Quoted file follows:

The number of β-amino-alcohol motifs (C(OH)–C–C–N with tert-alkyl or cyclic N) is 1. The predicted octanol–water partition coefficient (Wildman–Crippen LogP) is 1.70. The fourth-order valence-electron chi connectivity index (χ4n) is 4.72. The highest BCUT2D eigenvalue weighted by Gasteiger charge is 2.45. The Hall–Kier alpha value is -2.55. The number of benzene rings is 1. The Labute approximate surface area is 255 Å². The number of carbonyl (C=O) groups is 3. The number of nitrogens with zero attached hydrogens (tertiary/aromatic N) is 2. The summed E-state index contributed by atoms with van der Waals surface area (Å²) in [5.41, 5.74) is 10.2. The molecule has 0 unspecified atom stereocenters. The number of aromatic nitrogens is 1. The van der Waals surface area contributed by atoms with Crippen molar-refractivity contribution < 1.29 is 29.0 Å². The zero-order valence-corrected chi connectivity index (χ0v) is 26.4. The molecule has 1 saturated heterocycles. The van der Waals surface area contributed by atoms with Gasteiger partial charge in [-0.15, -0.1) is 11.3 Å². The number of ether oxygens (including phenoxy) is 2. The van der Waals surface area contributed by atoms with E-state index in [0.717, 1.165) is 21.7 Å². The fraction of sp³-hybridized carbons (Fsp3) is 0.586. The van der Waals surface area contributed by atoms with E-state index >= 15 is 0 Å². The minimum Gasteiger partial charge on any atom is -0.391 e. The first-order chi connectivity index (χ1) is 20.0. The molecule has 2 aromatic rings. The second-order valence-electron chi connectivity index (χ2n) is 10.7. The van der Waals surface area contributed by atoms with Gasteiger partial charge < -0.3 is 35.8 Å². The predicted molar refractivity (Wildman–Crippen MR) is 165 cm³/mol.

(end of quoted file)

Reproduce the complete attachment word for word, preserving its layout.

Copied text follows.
The number of β-amino-alcohol motifs (C(OH)–C–C–N with tert-alkyl or cyclic N) is 1. The predicted octanol–water partition coefficient (Wildman–Crippen LogP) is 1.70. The fourth-order valence-electron chi connectivity index (χ4n) is 4.72. The highest BCUT2D eigenvalue weighted by Gasteiger charge is 2.45. The Hall–Kier alpha value is -2.55. The number of benzene rings is 1. The Labute approximate surface area is 255 Å². The number of carbonyl (C=O) groups is 3. The number of nitrogens with zero attached hydrogens (tertiary/aromatic N) is 2. The summed E-state index contributed by atoms with van der Waals surface area (Å²) in [5.41, 5.74) is 10.2. The molecule has 0 unspecified atom stereocenters. The number of aromatic nitrogens is 1. The van der Waals surface area contributed by atoms with Crippen molar-refractivity contribution < 1.29 is 29.0 Å². The zero-order valence-corrected chi connectivity index (χ0v) is 26.4. The molecule has 1 saturated heterocycles. The van der Waals surface area contributed by atoms with Gasteiger partial charge in [-0.15, -0.1) is 11.3 Å². The number of ether oxygens (including phenoxy) is 2. The van der Waals surface area contributed by atoms with E-state index in [0.717, 1.165) is 21.7 Å². The fraction of sp³-hybridized carbons (Fsp3) is 0.586. The van der Waals surface area contributed by atoms with E-state index >= 15 is 0 Å². The minimum Gasteiger partial charge on any atom is -0.391 e. The first-order chi connectivity index (χ1) is 20.0. The molecule has 2 aromatic rings. The second-order valence-electron chi connectivity index (χ2n) is 10.7. The van der Waals surface area contributed by atoms with Gasteiger partial charge < -0.3 is 35.8 Å². The predicted molar refractivity (Wildman–Crippen MR) is 165 cm³/mol.